Dr. Anthony Fauci, the country’s top infectious diseases expert, termed it “a liberating feeling” to “let the science speak” now that a new president has taken office.
Joining a White House press briefing on Thursday after a long hiatus, Fauci said it had been “uncomfortable” to hear former President Donald Trump and others make pronouncements about COVID-19 ― including touting unproven treatments ― that were “not based on scientific fact.”
“I take no pleasure at all in being in a situation of contradicting the president,” Fauci said, referring to Trump. As the longtime director of the National Institute of Allergy and Infectious Diseases, he had served on Trump’s coronavirus task force, but as the pandemic dragged on he often pushed back against the former president’s lies and exaggerations. Trump’s chagrin became obvious and eventually Fauci ceased to be part of White House briefings on the disease.
“You didn’t feel you could actually say something and there wouldn’t be any repercussions about it,” Fauci said of working under the Trump administration.
With newly inaugurated President Joe Biden pledging candor about his efforts to combat COVID-19, Fauci said that in contrast: “The idea you can get up here and talk about what you know, what the evidence and what the science is, and know that’s it … it is somewhat of a liberating feeling.”
When a reporter characterized Fauci as having “joked” about the differences between the Trump and Biden administrations, the doctor quickly corrected him.
“You said I was joking about it. I was very serious about it. I wasn’t joking,” he said.
Fauci on Friday spoke more about how information about the pandemic was presented to the public by the former administration. When asked by CNN if a lack of candor and facts cost lives last year, Fauci hesitated, then said: “It very likely did. I don’t want that to be a sound bite, but if you just look at that you can see that when you’re starting to go down paths that are not based on any science at all, and we’ve been there before.”
“I don’t want to rehash it. That is not helpful at all.”
In the early days of the pandemic, Fauci had appeared regularly in the Trump administration’s press briefings and became a national figure (once portrayed by Brad Pitt in a “Saturday Night Live” parody). After his appearances at the briefings became increasingly rare, he still found other avenues to inform the public about what scientists were learning about the pandemic — appearing on a whole host of news programs and talk shows.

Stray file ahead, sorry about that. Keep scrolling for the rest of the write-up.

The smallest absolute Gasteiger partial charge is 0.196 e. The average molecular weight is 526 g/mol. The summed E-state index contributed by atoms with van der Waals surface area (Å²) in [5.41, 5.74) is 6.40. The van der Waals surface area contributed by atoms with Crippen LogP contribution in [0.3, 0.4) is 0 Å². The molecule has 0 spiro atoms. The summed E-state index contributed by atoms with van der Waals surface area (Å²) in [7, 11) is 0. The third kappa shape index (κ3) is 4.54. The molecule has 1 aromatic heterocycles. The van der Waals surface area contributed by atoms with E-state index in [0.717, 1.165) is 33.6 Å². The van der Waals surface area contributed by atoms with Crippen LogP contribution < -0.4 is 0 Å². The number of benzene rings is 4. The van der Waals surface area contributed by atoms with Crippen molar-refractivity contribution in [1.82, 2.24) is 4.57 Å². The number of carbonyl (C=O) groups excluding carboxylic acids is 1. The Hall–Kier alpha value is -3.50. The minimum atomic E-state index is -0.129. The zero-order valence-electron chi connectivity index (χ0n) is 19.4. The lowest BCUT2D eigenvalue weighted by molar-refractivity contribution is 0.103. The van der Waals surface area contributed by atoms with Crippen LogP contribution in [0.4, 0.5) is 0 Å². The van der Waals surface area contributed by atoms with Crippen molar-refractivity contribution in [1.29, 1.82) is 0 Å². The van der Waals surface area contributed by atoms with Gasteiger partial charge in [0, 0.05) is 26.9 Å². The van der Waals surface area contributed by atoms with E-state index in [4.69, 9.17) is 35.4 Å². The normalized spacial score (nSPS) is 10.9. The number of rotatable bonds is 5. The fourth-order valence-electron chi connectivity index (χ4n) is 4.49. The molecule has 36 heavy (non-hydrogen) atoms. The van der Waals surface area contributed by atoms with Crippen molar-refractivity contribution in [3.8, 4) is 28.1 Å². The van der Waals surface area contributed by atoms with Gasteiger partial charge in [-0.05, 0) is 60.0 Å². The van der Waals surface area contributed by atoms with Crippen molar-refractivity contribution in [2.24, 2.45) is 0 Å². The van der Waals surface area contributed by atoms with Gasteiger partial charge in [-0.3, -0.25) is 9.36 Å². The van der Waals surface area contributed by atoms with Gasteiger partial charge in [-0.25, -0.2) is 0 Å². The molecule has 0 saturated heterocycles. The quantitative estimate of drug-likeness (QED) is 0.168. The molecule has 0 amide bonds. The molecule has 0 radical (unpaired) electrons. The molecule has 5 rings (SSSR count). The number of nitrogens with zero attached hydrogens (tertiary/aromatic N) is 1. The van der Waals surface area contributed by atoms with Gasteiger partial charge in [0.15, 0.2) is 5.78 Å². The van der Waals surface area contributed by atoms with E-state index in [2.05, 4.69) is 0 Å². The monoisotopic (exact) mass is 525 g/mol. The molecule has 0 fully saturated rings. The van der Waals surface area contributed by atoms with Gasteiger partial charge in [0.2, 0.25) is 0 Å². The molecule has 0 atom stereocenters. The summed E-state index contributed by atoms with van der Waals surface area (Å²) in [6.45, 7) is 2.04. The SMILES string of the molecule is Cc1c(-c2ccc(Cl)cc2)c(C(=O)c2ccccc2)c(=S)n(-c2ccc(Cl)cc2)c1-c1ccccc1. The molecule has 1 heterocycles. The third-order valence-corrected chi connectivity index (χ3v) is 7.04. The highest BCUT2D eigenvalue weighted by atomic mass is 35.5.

Biden, who was sworn into office on Wednesday, has tapped Fauci to be the chief medical adviser on his COVID-19 team. On Thursday morning, Fauci represented the new administration via video call at a World Health Organization meeting.
Trump withdrew the U.S. from the WHO last year — but Biden immediately recommitted the nation to the organization on his first day in office. Fauci stressed the new administration’s commitment to the WHO during the meeting.
“As a WHO member state, the United States will work constructively with partners to strengthen and importantly reform the WHO, to help lead the collective effort to strengthen the international COVID-19 response and address its secondary impacts on people, communities, and health systems around the world,” Fauci said.
Later, at the White House press briefing, Fauci promised that he and the Biden administration would be “completely transparent, open and honest” when discussing the coronavirus with the public ― and would “not point fingers,” but would make corrections when “things go wrong.”
“One of the new things in this administration is if you don’t know the answer, don’t guess,” Fauci told reporters. “Just say you don’t know the answer.”
Addressing questions about the COVID-19 vaccine, Fauci said he expects most Americans to be vaccinated by the middle of this year.
“If we get 70%-85% of the country vaccinated” by the middle of the summer or the fall, “we will be approaching a degree of normality,” he said.
Liza Hearon contributed reporting.